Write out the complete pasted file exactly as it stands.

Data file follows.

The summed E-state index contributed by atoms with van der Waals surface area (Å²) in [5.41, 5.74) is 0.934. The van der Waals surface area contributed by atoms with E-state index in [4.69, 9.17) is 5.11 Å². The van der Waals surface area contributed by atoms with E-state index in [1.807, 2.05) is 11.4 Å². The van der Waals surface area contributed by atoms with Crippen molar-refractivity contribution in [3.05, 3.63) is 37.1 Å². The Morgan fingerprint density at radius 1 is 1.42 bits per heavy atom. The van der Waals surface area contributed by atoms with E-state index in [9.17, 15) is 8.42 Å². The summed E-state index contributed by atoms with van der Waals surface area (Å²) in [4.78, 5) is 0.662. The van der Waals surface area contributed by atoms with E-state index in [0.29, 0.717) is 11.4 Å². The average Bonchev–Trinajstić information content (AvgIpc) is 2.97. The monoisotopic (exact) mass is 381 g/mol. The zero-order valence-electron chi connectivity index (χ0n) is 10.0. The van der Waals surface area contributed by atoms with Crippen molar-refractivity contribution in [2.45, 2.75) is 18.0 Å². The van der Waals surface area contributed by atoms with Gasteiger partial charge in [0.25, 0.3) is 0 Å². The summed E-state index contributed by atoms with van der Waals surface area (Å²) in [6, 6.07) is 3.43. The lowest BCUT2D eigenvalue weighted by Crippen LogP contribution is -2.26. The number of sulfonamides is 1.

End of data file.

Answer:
The summed E-state index contributed by atoms with van der Waals surface area (Å²) in [5.41, 5.74) is 0.934. The van der Waals surface area contributed by atoms with E-state index in [4.69, 9.17) is 5.11 Å². The van der Waals surface area contributed by atoms with E-state index in [1.807, 2.05) is 11.4 Å². The van der Waals surface area contributed by atoms with Crippen molar-refractivity contribution in [3.05, 3.63) is 37.1 Å². The Morgan fingerprint density at radius 1 is 1.42 bits per heavy atom. The van der Waals surface area contributed by atoms with E-state index in [9.17, 15) is 8.42 Å². The summed E-state index contributed by atoms with van der Waals surface area (Å²) in [4.78, 5) is 0.662. The van der Waals surface area contributed by atoms with E-state index in [0.29, 0.717) is 11.4 Å². The average Bonchev–Trinajstić information content (AvgIpc) is 2.97. The monoisotopic (exact) mass is 381 g/mol. The zero-order valence-electron chi connectivity index (χ0n) is 10.0. The van der Waals surface area contributed by atoms with Crippen molar-refractivity contribution in [2.45, 2.75) is 18.0 Å². The van der Waals surface area contributed by atoms with Gasteiger partial charge in [0.25, 0.3) is 0 Å². The summed E-state index contributed by atoms with van der Waals surface area (Å²) in [6, 6.07) is 3.43. The lowest BCUT2D eigenvalue weighted by Crippen LogP contribution is -2.26. The number of sulfonamides is 1.